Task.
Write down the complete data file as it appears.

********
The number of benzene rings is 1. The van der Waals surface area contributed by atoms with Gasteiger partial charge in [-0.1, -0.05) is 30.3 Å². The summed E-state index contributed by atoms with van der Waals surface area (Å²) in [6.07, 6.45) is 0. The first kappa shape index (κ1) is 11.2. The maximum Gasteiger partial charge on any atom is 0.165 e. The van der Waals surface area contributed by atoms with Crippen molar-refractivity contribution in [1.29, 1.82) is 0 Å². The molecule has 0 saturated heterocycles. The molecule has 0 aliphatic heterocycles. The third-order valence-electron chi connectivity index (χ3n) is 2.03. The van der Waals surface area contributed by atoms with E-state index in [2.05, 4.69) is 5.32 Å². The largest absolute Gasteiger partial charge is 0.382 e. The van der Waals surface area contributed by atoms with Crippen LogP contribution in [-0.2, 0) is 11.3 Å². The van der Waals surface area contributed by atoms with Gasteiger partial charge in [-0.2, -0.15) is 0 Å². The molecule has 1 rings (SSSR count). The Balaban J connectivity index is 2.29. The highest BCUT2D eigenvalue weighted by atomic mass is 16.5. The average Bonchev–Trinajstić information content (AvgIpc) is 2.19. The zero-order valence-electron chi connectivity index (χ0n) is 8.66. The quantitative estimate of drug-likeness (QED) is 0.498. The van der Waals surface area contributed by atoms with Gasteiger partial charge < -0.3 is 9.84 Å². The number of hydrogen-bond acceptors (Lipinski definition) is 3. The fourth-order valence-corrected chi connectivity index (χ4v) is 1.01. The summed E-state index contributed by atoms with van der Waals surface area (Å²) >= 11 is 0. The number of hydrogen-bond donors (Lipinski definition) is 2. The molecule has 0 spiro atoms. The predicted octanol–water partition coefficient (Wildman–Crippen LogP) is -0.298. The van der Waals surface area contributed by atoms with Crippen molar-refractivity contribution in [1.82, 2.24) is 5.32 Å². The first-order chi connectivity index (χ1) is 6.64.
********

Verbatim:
The number of benzene rings is 1. The van der Waals surface area contributed by atoms with Gasteiger partial charge in [-0.1, -0.05) is 30.3 Å². The summed E-state index contributed by atoms with van der Waals surface area (Å²) in [6.07, 6.45) is 0. The first kappa shape index (κ1) is 11.2. The maximum Gasteiger partial charge on any atom is 0.165 e. The van der Waals surface area contributed by atoms with Crippen molar-refractivity contribution in [1.29, 1.82) is 0 Å². The molecule has 0 saturated heterocycles. The molecule has 0 aliphatic heterocycles. The third-order valence-electron chi connectivity index (χ3n) is 2.03. The van der Waals surface area contributed by atoms with E-state index in [2.05, 4.69) is 5.32 Å². The largest absolute Gasteiger partial charge is 0.382 e. The van der Waals surface area contributed by atoms with Crippen LogP contribution in [-0.2, 0) is 11.3 Å². The van der Waals surface area contributed by atoms with Gasteiger partial charge in [-0.2, -0.15) is 0 Å². The molecule has 1 rings (SSSR count). The Balaban J connectivity index is 2.29. The highest BCUT2D eigenvalue weighted by atomic mass is 16.5. The average Bonchev–Trinajstić information content (AvgIpc) is 2.19. The zero-order valence-electron chi connectivity index (χ0n) is 8.66. The quantitative estimate of drug-likeness (QED) is 0.498. The van der Waals surface area contributed by atoms with Gasteiger partial charge < -0.3 is 9.84 Å². The number of hydrogen-bond acceptors (Lipinski definition) is 3. The fourth-order valence-corrected chi connectivity index (χ4v) is 1.01. The summed E-state index contributed by atoms with van der Waals surface area (Å²) >= 11 is 0. The number of hydrogen-bond donors (Lipinski definition) is 2. The molecule has 0 spiro atoms. The predicted octanol–water partition coefficient (Wildman–Crippen LogP) is -0.298. The van der Waals surface area contributed by atoms with Crippen molar-refractivity contribution in [1.82, 2.24) is 5.32 Å². The first-order chi connectivity index (χ1) is 6.64.